Five pics Friday: Fall and stuff

Photo by Madison Inouye on

This week was the epitome of early fall here in Maryland. The leaves are changing, the weather was warm, cool and crisp all at the same time, and the evenings are coming earlier and earlier every day.

While fall is awesome for weather purposes, it definitely lets you know that we are properly in the fourth quarter of the year. Winter is waiting in the wings and all of the holiday prep is about to get started in full force.

But in the meantime, I am enjoying my morning walks for coffee and my afternoons with fresh air and open windows.

Here are my five pics from my week.

From top to bottom:

1. Sometimes mail is a good thing I ordered some fun stuff from Etsy, and can’t wait to try it out!

2. The cold, rainy, wind advisory weather on Tuesday was perfect for a dimly lit bar and a glass of Tempranillo.

3. I bought a couple of accessories from Avon recently and these are two pieces that I really love. A simple dainty knot bangle and a sparkly ring. Great pieces to throw on with any outfit! And they were on clearance, so it’s a double win for me!

4. I snatched this cozy number up from Columbia. It will be the perfect addition to my fall wardrobe. The weather dropped while I was out so I wound up wearing it before I even got it home. I am proud of myself because I also bought gifts for my niece and nephew and I am NEVERRRR this early with my holiday shopping. Ever!

5. Sometimes the best pics are out of focus, amiright?

How was your week this week? Did you do anything fall-ish?

Kindness Matters. Always.

I woke up this morning with a buzz in my ear…and here it is.

Kindness. Matters.

Once more.

Kindness. Matters.

You may have seen on my social media, on my etsy shop and on my blog that I call myself a kindness advocate.  Let me explain a little.  Judging comes very easy to me.  Always has.  Expectations and opinions flow through my veins.  It is only through some serious growth, and a few hard lessons, that I realized that I’m not always right and kindness truly matters. 

Giving the benefit of the doubt matters. 

Understanding that everyone is different matters. 

Realizing that everyone’s circumstances are different, their backgrounds are different, their response mechanisms are different, their support systems are different…and that all of that matters.

It took me well into my 30s before I realized that how I think, how I react, and what I do is not always right.  That was a hard pill to swallow.  Lol.  I realized I’m not always the smartest person in the room and that I’m definitely not always right.  I don’t always have the answers, and there are other ways of doing and thinking that are better than the way I do it.

I realized that you really have to hear where a person comes from and how they got to where they are in life before you can really understand their position, their mentality, and their actions.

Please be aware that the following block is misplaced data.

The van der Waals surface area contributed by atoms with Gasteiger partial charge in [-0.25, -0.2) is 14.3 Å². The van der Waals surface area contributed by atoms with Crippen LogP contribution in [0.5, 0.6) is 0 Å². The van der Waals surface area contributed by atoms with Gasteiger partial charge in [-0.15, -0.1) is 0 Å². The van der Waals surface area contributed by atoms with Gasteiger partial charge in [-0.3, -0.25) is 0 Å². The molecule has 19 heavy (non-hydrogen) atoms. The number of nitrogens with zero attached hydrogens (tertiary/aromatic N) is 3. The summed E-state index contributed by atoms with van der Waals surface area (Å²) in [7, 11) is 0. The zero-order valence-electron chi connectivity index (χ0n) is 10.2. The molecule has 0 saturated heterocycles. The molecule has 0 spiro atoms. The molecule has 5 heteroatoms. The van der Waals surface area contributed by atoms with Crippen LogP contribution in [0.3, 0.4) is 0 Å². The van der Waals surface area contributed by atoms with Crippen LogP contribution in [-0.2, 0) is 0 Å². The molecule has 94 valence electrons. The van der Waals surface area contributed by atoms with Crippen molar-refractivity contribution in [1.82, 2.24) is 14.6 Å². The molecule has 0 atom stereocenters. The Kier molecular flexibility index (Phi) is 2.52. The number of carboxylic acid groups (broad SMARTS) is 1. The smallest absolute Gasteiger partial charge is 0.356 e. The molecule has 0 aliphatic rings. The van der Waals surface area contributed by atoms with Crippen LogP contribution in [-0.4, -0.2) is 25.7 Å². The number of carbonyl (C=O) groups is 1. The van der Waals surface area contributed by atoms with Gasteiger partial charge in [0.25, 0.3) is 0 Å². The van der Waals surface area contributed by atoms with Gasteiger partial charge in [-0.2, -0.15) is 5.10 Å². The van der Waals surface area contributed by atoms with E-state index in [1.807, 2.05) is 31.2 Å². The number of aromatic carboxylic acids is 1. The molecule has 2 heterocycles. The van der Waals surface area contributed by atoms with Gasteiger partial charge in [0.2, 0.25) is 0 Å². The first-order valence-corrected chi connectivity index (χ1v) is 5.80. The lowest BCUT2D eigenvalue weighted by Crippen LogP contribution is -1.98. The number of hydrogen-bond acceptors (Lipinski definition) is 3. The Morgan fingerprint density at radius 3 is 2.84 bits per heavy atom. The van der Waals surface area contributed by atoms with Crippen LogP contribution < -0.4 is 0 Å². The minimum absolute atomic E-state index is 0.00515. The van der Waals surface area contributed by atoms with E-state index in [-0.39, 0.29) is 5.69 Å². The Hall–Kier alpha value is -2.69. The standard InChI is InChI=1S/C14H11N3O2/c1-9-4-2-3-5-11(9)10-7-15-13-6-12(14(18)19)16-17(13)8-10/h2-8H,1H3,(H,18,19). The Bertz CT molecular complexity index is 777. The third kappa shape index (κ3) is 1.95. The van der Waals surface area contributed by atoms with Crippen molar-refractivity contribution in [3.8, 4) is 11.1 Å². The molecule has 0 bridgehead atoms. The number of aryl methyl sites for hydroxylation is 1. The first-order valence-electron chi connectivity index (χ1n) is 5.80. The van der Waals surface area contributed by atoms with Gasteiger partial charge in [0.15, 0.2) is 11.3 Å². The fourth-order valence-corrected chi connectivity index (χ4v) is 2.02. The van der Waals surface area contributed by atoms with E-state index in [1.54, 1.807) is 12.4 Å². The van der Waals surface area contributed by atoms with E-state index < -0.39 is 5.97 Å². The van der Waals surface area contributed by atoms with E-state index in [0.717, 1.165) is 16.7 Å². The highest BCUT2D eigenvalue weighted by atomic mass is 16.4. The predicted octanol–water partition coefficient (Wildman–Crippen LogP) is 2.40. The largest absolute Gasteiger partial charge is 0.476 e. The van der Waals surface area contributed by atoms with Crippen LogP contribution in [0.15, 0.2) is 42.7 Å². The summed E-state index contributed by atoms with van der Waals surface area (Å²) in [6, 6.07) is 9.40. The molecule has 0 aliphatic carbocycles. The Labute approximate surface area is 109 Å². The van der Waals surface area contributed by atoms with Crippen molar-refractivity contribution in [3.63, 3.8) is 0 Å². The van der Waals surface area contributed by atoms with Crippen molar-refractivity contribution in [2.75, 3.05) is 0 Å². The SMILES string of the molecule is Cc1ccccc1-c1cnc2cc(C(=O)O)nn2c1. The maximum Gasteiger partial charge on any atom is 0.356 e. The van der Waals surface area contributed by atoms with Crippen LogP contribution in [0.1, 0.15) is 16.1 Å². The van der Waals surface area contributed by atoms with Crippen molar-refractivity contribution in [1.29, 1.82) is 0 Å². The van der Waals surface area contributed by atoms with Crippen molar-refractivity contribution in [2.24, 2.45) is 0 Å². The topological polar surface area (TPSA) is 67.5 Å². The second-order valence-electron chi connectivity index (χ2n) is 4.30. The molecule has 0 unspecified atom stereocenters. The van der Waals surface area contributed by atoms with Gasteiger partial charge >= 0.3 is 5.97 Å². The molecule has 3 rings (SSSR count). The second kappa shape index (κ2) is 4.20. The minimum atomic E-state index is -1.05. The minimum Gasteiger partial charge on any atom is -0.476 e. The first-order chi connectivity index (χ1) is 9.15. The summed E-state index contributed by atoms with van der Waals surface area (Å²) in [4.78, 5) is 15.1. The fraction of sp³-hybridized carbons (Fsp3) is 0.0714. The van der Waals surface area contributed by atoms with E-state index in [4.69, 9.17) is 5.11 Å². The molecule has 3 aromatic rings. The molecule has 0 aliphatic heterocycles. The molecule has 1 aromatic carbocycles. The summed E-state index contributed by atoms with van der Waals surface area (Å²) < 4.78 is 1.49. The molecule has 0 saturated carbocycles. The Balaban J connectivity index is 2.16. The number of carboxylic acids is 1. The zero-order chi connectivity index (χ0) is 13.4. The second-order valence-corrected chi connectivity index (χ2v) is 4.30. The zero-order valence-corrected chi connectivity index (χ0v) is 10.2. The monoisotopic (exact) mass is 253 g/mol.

Maybe you would have done things differently if faced with the same set of circumstances, but maybe not.  I had to really examine how many times I’ve made a bad decision, one that others in my exact situation wouldn’t have made, and how I had to learn from the mistake to truly appreciate just how bad of a decision it was.  Most of the time, the decisions were things I could recover from.  But some did change my life in more permanent ways. But should I be judged or should someone be mean to me because I chose a wrong path or because I made a decision they wouldn’t have made? I don’t think so.

But every interaction may not afford you the opportunity for a deep dive into people’s lives so that you can understand exactly how they got to that street corner, or wound up in a financial bind, or whatever.  It may only be seconds of time out of your life that your path crosses with someone.  And that’s when you have to decide.  Would I rather spend these seconds judging, being mean, ignoring, or getting riled up?  Or would I rather realize this is a human being that got here by means of which I do not know, and that this person could use a couple of dollars, a sweater, a drink, a meal, a smile, or at the very least, for someone to not add to the weight on their shoulders by being mean to them?

My choice is compassion.  Or rather, the choice I hope I make each time is compassion.  Kindness.  Generosity.  I’m working each day to train myself to make that choice, and to advocate for people to consider compassion as their choice.  It’s not always easy, and it doesn’t come naturally all the time.  But that’s what I am working towards each day.  Kindness always.  Even when it’s really, really, really hard.

Through my apparel, I try to emphasize positivity and good vibes.  I try to always smile, and I try to see the good in every person I interact with either in person or on social media.  I’m not always successful, trust me.  But it is something I actively strive for each day.